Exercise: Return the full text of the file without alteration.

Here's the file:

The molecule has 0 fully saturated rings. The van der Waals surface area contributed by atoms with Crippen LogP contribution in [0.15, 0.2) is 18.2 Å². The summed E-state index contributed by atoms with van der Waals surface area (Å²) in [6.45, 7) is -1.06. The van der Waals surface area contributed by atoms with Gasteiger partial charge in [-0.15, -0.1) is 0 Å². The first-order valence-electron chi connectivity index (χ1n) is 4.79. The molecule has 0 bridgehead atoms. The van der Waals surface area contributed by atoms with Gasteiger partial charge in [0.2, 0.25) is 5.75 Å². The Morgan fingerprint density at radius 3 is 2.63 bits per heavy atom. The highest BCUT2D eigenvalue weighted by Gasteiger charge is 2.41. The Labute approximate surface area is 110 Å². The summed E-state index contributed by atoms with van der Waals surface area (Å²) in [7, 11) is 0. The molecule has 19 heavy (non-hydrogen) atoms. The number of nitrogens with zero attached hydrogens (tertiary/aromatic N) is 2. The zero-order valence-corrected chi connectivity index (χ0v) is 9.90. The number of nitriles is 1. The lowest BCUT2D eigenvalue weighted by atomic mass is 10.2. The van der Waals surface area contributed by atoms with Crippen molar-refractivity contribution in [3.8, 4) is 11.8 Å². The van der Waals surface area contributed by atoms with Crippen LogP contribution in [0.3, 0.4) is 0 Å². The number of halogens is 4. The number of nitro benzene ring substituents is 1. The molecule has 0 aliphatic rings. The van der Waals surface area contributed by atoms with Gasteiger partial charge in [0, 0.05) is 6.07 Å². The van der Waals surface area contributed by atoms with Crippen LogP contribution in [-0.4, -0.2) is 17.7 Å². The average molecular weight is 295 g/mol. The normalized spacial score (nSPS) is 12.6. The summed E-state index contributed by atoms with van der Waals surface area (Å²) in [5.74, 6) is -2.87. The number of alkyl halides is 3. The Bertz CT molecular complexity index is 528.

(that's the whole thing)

The molecule has 0 fully saturated rings. The van der Waals surface area contributed by atoms with Crippen LogP contribution in [0.15, 0.2) is 18.2 Å². The summed E-state index contributed by atoms with van der Waals surface area (Å²) in [6.45, 7) is -1.06. The van der Waals surface area contributed by atoms with Gasteiger partial charge in [-0.15, -0.1) is 0 Å². The first-order valence-electron chi connectivity index (χ1n) is 4.79. The molecule has 0 bridgehead atoms. The van der Waals surface area contributed by atoms with Gasteiger partial charge in [0.2, 0.25) is 5.75 Å². The Morgan fingerprint density at radius 3 is 2.63 bits per heavy atom. The highest BCUT2D eigenvalue weighted by Gasteiger charge is 2.41. The Labute approximate surface area is 110 Å². The summed E-state index contributed by atoms with van der Waals surface area (Å²) in [7, 11) is 0. The molecule has 19 heavy (non-hydrogen) atoms. The number of nitrogens with zero attached hydrogens (tertiary/aromatic N) is 2. The zero-order valence-corrected chi connectivity index (χ0v) is 9.90. The number of nitriles is 1. The lowest BCUT2D eigenvalue weighted by atomic mass is 10.2. The van der Waals surface area contributed by atoms with Crippen molar-refractivity contribution in [3.8, 4) is 11.8 Å². The van der Waals surface area contributed by atoms with Crippen LogP contribution in [0.3, 0.4) is 0 Å². The number of halogens is 4. The number of nitro benzene ring substituents is 1. The molecule has 0 aliphatic rings. The van der Waals surface area contributed by atoms with Gasteiger partial charge in [0, 0.05) is 6.07 Å². The van der Waals surface area contributed by atoms with Crippen LogP contribution in [-0.4, -0.2) is 17.7 Å². The average molecular weight is 295 g/mol. The normalized spacial score (nSPS) is 12.6. The summed E-state index contributed by atoms with van der Waals surface area (Å²) in [5.74, 6) is -2.87. The number of alkyl halides is 3. The Bertz CT molecular complexity index is 528.